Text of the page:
Feast of Sta. Monica

Dear friend,

Praised be Jesus and Mary!

Every first Sunday of May, our barangay (smaller town unit) celebrates the feast of Sta. Monica of Hippo. The real feast day is May 4. This year, it was just perfect that the first Sunday is May 4. If that is not the case, the feast will be moved to the first Sunday so that more people can join the celebration.

You might be wondering how we celebrate the feast. It is fun!


(pic outside with Rachel. Inet!!!)

Last Saturday, we had a general cleaning at home. And then, Mom prepared several dishes for feasting. In one single day, she was able to cook Menudo, Caldareta, Atchara and Spaghetti. She also marinated the whole chickens to be roasted the following day. She also prepared ingredients for the Chopseuy, and Prawn which will be cooked the following morning. Tita Edna made some Macaroni Salad and Fruit Salad. Tita Flor made several llaneras of Leche Flan. Dad bought Suman and Sherbet. That’s a lot of food, right? It’s a feast in honor of St. Monica!


On Saturday afternoon, three (or four?) sets of brass bands paraded along the streets. Young ladies wearing colorful uniforms and boots led the parade as majorettes. Very cute~!! Ah! I saw a photo of my mom during her younger days when she joined as majorette and she was very cute and pretty, too…


(one of the brass bands assembling in front of the chapel with the majorettes.)

Later at night, there was a procession of the images of Sta. Monica and his son, San Agustin. Every year, San Agustin’s image will be in front of Sta. Monica’s image during procession. Even in our barangay chapel, Sta. Monica’s image is always with San Agustin. I don’t know why, but I guess its because of their mother-son relationship. The parish priest, lay ministers, altar servers, ushers lead the procession. The altar boy carrying the cross walks in front. Another altar boy rings the bell continuously and I can guess that it’s a very tough duty to serve. (Kakangawit ‘yon.) Townsmen walks behind the images with lighted candles. And, older ladies (grandmas) wearing saya (traditional dress) waltz behind the procession as an offering to Sta. Monica.

Sunday morning is for the last minute cooking. Around lunch time, guests (family, friends, and colleagues) from neighboring towns arrived one by one. The good food, the fun conversation, the games, and the reunion between family and friends were very happy memories to remember.


(Bisita Ni Sta. Monica/Chapel of St. Monica with colorful alakos)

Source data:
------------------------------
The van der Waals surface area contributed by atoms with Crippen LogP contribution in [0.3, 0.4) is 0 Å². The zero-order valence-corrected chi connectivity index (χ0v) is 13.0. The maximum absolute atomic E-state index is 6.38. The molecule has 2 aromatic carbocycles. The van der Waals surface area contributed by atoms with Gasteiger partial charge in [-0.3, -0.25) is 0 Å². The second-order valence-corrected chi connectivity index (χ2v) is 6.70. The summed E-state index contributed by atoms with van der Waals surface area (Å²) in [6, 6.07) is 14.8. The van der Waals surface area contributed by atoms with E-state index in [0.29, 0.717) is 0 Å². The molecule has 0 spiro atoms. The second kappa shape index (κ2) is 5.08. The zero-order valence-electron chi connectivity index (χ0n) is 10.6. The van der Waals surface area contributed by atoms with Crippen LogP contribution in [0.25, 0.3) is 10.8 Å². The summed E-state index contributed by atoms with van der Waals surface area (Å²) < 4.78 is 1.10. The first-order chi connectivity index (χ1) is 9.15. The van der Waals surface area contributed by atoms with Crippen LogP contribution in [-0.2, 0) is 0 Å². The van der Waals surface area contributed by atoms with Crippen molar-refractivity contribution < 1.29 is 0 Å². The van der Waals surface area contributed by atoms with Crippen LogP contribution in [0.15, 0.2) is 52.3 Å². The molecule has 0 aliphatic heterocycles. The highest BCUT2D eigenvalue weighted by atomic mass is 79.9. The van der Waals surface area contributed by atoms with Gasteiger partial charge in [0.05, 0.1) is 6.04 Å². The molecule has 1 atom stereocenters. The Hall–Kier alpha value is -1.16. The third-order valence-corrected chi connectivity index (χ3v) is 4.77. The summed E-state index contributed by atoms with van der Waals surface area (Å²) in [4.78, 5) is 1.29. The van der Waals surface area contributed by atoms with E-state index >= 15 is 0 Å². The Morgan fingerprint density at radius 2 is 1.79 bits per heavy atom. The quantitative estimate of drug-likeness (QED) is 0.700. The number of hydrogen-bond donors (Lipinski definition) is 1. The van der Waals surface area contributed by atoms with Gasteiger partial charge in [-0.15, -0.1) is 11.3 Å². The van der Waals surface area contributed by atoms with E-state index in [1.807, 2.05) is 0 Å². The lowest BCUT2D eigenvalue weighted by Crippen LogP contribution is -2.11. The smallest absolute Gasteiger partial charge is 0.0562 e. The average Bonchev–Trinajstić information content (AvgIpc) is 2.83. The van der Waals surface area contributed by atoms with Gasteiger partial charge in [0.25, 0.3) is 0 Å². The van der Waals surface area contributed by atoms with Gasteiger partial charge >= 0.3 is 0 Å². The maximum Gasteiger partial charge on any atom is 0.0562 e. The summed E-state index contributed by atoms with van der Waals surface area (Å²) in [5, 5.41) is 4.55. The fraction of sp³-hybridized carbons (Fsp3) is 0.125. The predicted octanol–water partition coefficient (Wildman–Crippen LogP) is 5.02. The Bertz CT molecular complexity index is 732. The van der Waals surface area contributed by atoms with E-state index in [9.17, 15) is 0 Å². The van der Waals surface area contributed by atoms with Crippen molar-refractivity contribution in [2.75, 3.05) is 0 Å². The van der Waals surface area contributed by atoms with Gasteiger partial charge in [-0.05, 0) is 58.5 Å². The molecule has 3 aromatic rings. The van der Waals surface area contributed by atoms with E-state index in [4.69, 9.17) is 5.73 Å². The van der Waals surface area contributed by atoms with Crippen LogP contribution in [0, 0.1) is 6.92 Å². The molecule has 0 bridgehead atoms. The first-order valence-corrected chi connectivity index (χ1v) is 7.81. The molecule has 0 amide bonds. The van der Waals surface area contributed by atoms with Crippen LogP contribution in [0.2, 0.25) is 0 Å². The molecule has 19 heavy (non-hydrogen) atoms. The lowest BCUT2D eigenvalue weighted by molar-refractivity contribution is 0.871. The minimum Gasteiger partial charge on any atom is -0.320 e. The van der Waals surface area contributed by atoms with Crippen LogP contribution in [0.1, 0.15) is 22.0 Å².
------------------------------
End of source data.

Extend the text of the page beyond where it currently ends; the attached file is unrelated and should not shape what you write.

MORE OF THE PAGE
(inside the chapel)

There was sunset Mass in the chapel at 5pm. The chapel was decorated especially for the occasion. There were flowers everywhere! The chapel was very beautiful! The Gospel was about the two disciples who walked in Emmaus. I want to share about the homily and my reflection on the Gospel in my next post. After the Mass, we went home for dinner and continued the feast! Some of us played board games until 3am!!

It was very tiring, but it was FUN! More than these celebrations, it is good to remember the life of the saint behind all these celebration.

20140505-161426.jpgSt. Monica, mother of St. Augustine of Hippo, lived a very prayerful life. She was married to a violent tempered pagan. She had three children – Augustine, Navigius, and Perpetua. Through her prayers, her husband and mother were converted and baptized. While Navigius and Perpetua entered religious life, St. Augustine was more difficult. She prayed for him for 17 years and even begged for a priest to help her pray. One priest consoled her and said, “It is not possible that the son of so many tears should perish.” This thought and a vision she had received strengthened her. In year 387, St. Augustine was converted and baptized. Later that year, St. Monica died.

We can see in her life the kind of hope that we receive from God. We see the power of persistent prayer. Her prayerful life, pious acts and life are inspirations to continue calling to the Lord. St. Monica is patron of wives and abused victims. In some sources, I also found that she is patron of difficult marriages, disappointing children, victims of adultery and unfaithfulness, victims of (verbal) abuse, and conversion of relatives.

Happy feast day!


Kristine G. Veneracion

Sources about the life of St. Monica:



One thought on “Feast of Sta. Monica

  1. Pingback: On The Road To Emmaus (reflection) | Kite String

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